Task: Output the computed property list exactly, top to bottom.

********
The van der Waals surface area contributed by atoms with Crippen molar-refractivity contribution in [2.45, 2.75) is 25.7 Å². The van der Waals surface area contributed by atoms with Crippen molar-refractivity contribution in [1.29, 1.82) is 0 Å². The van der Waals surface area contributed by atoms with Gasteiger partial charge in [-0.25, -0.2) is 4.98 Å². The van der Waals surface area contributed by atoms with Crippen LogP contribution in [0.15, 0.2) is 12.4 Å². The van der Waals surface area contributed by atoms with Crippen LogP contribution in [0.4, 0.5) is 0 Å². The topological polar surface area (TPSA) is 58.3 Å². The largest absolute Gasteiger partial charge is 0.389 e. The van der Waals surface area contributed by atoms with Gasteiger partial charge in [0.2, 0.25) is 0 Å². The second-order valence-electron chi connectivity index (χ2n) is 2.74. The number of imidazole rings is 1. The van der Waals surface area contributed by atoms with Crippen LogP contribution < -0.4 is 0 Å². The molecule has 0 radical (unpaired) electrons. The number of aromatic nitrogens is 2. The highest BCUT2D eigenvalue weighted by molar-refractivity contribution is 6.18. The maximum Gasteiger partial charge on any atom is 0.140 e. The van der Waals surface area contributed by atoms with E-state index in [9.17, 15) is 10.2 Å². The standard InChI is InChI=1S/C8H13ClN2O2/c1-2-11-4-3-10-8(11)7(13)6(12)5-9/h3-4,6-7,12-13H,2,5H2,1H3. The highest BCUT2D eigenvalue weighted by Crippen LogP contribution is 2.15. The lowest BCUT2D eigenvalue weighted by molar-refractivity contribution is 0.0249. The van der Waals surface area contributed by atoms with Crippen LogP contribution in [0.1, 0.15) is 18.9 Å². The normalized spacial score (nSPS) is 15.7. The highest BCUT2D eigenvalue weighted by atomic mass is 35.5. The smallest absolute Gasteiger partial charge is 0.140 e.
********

The van der Waals surface area contributed by atoms with Crippen molar-refractivity contribution in [2.45, 2.75) is 25.7 Å². The van der Waals surface area contributed by atoms with Crippen molar-refractivity contribution in [1.29, 1.82) is 0 Å². The van der Waals surface area contributed by atoms with Gasteiger partial charge in [-0.25, -0.2) is 4.98 Å². The van der Waals surface area contributed by atoms with Crippen LogP contribution in [0.15, 0.2) is 12.4 Å². The van der Waals surface area contributed by atoms with Crippen LogP contribution in [0.4, 0.5) is 0 Å². The topological polar surface area (TPSA) is 58.3 Å². The largest absolute Gasteiger partial charge is 0.389 e. The van der Waals surface area contributed by atoms with Gasteiger partial charge in [0.2, 0.25) is 0 Å². The second-order valence-electron chi connectivity index (χ2n) is 2.74. The number of imidazole rings is 1. The van der Waals surface area contributed by atoms with Crippen LogP contribution < -0.4 is 0 Å². The molecule has 0 radical (unpaired) electrons. The number of aromatic nitrogens is 2. The highest BCUT2D eigenvalue weighted by molar-refractivity contribution is 6.18. The maximum Gasteiger partial charge on any atom is 0.140 e. The van der Waals surface area contributed by atoms with E-state index in [9.17, 15) is 10.2 Å². The standard InChI is InChI=1S/C8H13ClN2O2/c1-2-11-4-3-10-8(11)7(13)6(12)5-9/h3-4,6-7,12-13H,2,5H2,1H3. The highest BCUT2D eigenvalue weighted by Crippen LogP contribution is 2.15. The lowest BCUT2D eigenvalue weighted by molar-refractivity contribution is 0.0249. The van der Waals surface area contributed by atoms with Crippen LogP contribution in [0.1, 0.15) is 18.9 Å². The normalized spacial score (nSPS) is 15.7. The highest BCUT2D eigenvalue weighted by atomic mass is 35.5. The smallest absolute Gasteiger partial charge is 0.140 e.